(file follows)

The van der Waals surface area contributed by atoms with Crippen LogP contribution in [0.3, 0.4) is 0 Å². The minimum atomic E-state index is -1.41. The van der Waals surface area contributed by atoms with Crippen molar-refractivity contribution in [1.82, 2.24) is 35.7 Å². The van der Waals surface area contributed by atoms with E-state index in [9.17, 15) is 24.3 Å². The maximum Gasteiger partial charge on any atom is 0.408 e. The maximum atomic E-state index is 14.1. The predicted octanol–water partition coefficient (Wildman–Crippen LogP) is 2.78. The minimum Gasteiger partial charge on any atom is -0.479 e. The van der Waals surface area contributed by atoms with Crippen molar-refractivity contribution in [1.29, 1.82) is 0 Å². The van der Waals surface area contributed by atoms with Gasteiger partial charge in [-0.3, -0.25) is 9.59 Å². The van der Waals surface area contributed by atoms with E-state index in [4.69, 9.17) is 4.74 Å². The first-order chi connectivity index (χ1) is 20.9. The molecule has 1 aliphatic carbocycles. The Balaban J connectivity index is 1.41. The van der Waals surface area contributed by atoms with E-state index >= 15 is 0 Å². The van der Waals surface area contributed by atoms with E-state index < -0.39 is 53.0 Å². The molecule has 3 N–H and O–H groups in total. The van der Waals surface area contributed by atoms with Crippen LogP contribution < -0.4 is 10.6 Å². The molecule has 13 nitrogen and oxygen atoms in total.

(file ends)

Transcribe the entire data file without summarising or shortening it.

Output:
The van der Waals surface area contributed by atoms with Crippen LogP contribution in [0.3, 0.4) is 0 Å². The minimum atomic E-state index is -1.41. The van der Waals surface area contributed by atoms with Crippen molar-refractivity contribution in [1.82, 2.24) is 35.7 Å². The van der Waals surface area contributed by atoms with E-state index in [9.17, 15) is 24.3 Å². The maximum Gasteiger partial charge on any atom is 0.408 e. The maximum atomic E-state index is 14.1. The predicted octanol–water partition coefficient (Wildman–Crippen LogP) is 2.78. The minimum Gasteiger partial charge on any atom is -0.479 e. The van der Waals surface area contributed by atoms with Crippen molar-refractivity contribution in [1.29, 1.82) is 0 Å². The van der Waals surface area contributed by atoms with Gasteiger partial charge in [-0.3, -0.25) is 9.59 Å². The van der Waals surface area contributed by atoms with E-state index in [4.69, 9.17) is 4.74 Å². The first-order chi connectivity index (χ1) is 20.9. The molecule has 1 aliphatic carbocycles. The Balaban J connectivity index is 1.41. The van der Waals surface area contributed by atoms with E-state index >= 15 is 0 Å². The van der Waals surface area contributed by atoms with E-state index < -0.39 is 53.0 Å². The molecule has 3 N–H and O–H groups in total. The van der Waals surface area contributed by atoms with Crippen LogP contribution < -0.4 is 10.6 Å². The molecule has 13 nitrogen and oxygen atoms in total.